Branch struck for takedowns in all three rounds and battered the Brazilian with punches and elbows to the head and body. Filho (23-5-2, 0-1 WSOF) offered virtually no resistance, and the scene grew more and more disturbing with each passing moment.

A Renzo Gracie protégé, Branch mounted Filho in the first and third rounds and nearly finished it in the second, where he trapped the former World Extreme Cagefighting champion in a topside crucifix and unleashed a series of unanswered blows.

Burkman Knee Waylays Simpson

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Burkman rocked Simpson with a knee.
“The Ultimate Fighter” Season 2 alum Josh Burkman knocked out Aaron Simpson with a brutal first-round knee strike in a featured welterweight encounter. Simpson (12-5, 0-1 WSOF) met his demise 3:04 into round one, as he suffered his second consecutive defeat.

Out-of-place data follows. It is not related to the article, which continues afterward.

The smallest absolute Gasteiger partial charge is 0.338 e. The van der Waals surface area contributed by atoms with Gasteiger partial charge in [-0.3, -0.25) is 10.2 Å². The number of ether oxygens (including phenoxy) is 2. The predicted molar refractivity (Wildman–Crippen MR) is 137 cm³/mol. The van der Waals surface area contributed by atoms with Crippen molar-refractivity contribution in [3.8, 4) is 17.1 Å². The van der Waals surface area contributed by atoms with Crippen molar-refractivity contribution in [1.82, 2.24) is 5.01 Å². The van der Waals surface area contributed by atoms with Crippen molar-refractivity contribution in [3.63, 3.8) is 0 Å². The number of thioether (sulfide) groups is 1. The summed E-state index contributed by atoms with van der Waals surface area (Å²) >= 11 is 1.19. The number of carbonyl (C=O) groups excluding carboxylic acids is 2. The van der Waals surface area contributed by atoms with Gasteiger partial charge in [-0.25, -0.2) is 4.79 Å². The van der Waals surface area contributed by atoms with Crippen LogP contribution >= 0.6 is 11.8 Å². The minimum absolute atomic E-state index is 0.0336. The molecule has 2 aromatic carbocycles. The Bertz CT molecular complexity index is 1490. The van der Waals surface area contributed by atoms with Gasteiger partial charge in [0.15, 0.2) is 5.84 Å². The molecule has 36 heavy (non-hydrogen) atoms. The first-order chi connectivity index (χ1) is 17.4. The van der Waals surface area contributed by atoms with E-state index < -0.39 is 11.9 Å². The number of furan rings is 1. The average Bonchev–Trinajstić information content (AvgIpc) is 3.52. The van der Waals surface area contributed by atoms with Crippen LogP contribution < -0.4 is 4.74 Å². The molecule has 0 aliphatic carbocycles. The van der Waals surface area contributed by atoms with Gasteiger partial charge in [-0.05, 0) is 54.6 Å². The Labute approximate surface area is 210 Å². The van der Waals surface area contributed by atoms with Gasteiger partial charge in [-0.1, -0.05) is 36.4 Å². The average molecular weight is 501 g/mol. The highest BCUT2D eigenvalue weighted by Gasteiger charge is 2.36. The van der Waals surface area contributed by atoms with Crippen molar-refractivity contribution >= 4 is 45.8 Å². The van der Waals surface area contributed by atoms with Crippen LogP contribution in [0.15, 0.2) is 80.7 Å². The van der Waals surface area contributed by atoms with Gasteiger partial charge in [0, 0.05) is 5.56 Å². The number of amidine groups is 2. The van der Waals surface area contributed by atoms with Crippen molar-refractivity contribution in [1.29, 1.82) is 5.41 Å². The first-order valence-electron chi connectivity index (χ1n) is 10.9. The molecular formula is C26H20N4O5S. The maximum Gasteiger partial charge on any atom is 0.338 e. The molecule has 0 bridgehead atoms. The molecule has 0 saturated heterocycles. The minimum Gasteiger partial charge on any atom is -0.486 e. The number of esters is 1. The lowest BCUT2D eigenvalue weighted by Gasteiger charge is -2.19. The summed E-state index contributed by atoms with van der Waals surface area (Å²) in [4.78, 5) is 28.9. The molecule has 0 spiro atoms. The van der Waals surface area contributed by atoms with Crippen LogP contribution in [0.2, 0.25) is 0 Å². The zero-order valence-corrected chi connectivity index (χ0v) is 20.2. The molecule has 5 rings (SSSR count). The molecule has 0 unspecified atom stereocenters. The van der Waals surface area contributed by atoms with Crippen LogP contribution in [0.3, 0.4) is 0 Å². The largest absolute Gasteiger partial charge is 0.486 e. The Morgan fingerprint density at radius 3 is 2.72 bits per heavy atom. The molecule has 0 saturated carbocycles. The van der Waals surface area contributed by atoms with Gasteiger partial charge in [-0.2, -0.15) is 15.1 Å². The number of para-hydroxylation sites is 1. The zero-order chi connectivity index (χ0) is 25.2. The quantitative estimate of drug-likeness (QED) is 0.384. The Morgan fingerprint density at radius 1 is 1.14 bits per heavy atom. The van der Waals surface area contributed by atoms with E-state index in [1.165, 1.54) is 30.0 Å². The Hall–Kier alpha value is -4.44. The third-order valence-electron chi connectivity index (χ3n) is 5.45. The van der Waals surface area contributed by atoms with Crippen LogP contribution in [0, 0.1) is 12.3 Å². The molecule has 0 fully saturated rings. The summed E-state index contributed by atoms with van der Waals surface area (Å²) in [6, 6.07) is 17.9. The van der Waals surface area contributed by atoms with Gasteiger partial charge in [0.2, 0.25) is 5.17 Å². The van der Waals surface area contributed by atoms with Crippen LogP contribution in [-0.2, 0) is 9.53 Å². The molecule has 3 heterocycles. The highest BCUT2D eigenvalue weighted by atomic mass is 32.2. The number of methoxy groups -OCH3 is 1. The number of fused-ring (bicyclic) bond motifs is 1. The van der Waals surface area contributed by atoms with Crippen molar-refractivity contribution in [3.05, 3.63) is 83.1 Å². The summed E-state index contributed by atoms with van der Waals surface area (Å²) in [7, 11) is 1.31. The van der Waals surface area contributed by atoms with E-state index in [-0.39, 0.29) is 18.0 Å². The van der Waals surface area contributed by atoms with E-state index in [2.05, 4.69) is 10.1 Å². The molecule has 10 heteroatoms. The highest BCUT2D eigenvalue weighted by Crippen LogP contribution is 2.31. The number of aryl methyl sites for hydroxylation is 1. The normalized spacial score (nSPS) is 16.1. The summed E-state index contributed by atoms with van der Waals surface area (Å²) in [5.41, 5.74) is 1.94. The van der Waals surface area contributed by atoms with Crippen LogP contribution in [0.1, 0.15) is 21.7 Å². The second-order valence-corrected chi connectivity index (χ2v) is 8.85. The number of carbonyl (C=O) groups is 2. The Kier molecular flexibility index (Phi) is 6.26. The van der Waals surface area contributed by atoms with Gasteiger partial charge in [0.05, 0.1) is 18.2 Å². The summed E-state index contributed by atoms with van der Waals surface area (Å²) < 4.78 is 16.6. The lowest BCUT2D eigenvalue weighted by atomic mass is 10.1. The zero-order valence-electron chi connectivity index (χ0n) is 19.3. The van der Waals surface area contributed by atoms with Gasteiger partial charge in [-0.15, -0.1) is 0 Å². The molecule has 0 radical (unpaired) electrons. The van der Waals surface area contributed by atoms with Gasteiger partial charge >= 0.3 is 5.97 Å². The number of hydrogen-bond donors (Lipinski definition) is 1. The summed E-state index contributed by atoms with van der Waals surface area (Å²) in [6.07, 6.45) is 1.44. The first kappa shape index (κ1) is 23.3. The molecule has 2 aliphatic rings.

Burkman (25-9, 2-0 WSOF) dropped the Power MMA Team export to one knee with a short right hand midway through the first frame and bloodied his nose and mouth with a series of knees from the clinch. Later in the round, “The People’s Warrior” flurried on the Arizonan, forced him into a crouched position against the cage and delivered
the fight-ending blow.

The 32-year-old Burkman has won his last four fights.

Gaethje Stops Cavalcante on Cut

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JZ was stopped by a cut.